John Hiller was indeed an amazing poet. These two poems, printed in the newsletter A View from BRIDGE, are as excellent as any found in literary anthologies.

Branches

I stare hushed from the stone window,
looking out through layers of branches
which slowly press themselves into a matte
of tangled lines in the wilting light.
The crooked twigs leap out across space
fusing into a single plane
where they become a mass
of jumbled symbols, meaning without meaning.

Like a call in the darkness
a porchlight kindles
through the bark as if in answer
to the passing carolers,
monks chanting canticles
in a vaulted cloister
of twisted, snaking wood–
dead in cycle and sweep.
And I stare
hushed
from the stone window.

Knitting Wool with Needles

The Boston fern swings gingerly, embraced
by wicker, white and stiff
like starched linen. Fronds, petite
with frilled edges, brushed past the rim
and purl patiently in the breeze.

Below, a tiny old woman sits in her caned
rocker, a primrose surrounded
by greenery, and idly clicks her teeth
like the knitting needles crossed
in the lap of her lumpish smock.

She does not dream of her youth
as she rocks in the wind
or contemplate decrepitude
or even reflect on the harvest sun
prancing in feathered leaves.

Rather, a needle slides from her dress
and laughs as it strikes the ground–
slowly at first,
then faster,
softer.

A stranger in passing admires the fern,
its fronds like teeth in the open window,
and as he passes on he hears
faintly in the distance
the creaking of the wind
and the clicking of needles
knitting an afghan of air.

My daughter Jen wrote a few poems when she was in her late teens, about three years before her brain injury that damaged her analytical thinking. Poems that reveal the wit she hasn’t lost, some of her social concerns, and some of her feelings for the father who left us when she was fifteen.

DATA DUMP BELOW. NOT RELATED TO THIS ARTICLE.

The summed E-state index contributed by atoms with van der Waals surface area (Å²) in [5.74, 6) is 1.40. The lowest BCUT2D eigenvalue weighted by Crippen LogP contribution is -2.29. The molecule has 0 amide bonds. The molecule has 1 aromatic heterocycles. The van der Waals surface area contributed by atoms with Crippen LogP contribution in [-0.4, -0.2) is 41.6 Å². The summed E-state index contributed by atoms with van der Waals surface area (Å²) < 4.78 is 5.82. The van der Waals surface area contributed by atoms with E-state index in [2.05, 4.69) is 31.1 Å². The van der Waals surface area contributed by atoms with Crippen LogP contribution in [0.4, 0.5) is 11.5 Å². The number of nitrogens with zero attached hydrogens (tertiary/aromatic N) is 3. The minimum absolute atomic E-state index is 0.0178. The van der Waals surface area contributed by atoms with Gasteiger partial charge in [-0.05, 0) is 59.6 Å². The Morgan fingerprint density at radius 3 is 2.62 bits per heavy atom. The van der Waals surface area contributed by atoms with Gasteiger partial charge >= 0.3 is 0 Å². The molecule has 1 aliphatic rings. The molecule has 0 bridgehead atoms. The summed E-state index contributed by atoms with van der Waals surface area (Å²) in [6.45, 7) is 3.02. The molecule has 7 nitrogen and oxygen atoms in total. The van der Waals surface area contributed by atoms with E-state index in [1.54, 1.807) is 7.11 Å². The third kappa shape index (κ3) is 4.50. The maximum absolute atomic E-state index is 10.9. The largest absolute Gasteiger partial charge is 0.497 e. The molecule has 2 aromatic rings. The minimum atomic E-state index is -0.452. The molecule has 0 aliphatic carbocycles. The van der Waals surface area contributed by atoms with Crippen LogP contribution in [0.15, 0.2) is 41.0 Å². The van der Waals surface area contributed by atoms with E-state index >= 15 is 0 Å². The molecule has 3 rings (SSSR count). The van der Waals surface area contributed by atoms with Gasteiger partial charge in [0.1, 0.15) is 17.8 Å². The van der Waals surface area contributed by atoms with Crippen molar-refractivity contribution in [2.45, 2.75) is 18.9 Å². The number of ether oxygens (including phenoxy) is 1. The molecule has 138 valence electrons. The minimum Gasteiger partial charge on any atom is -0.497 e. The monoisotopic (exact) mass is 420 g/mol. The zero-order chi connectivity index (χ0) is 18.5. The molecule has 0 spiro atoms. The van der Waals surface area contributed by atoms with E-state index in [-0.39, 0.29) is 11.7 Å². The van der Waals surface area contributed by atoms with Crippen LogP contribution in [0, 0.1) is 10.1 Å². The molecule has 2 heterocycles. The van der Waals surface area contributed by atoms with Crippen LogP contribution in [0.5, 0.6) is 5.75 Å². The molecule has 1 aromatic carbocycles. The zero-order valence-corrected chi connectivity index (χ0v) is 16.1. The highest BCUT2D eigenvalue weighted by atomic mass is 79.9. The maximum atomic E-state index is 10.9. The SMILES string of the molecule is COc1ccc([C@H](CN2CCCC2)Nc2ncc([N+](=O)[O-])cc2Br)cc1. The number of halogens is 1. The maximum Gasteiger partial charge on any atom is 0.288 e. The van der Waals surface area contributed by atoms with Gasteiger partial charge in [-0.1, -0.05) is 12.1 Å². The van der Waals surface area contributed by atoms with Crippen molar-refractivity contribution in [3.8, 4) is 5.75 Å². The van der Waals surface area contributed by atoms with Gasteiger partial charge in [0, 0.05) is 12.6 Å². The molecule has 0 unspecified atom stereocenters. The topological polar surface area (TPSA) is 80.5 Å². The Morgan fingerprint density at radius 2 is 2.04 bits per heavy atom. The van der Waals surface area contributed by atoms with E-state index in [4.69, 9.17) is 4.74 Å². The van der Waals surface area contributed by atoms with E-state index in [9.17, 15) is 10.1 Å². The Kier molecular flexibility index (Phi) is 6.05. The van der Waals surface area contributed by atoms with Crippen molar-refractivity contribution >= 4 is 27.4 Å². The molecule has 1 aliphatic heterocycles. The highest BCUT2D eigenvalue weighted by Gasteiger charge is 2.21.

In this first poem, “My Father?” (1983), she uses the poetical technique of repetition to heighten the underlying emotions:

Who is this man, My Father?
I know him not.
I see his face – his mask –
What is behind it?
I know not what.
What does he think?
What does he feel? (It is concealed)
I know him not.
I want to love him,
Yet I don’t know him.
Who is this man, My Father?
I know him not.

She has always been horrified by the Hitler-led atrocities of World War Two, and is proud of this verse that she wrote when she was a teenager.

“Accomplices” (4/13/83)

Why the Deaths?
Why did they follow one mad men?
Are we not one and the same?
Yet we are individual.
Each no better than anyone else,
Each a person.
How can you look at anyone and not see
That he is also?
Why the Deaths?
Why did they follow one mad man?
(He did not do it alone)
Why?

From the Witty Jen:

It’s hunting season once more.
Hunters flood to the woods in score
To drop the biggest deer they can.
Whoops! One of them shot a man.
(In the canyons in Utah Valley where she grew up
hunting season is every Autumn)

Happy New Year people dear.
Everyone is full of cheer –
Especially when they’ve had a beer!
(January 1984)

PEACE to Jen and John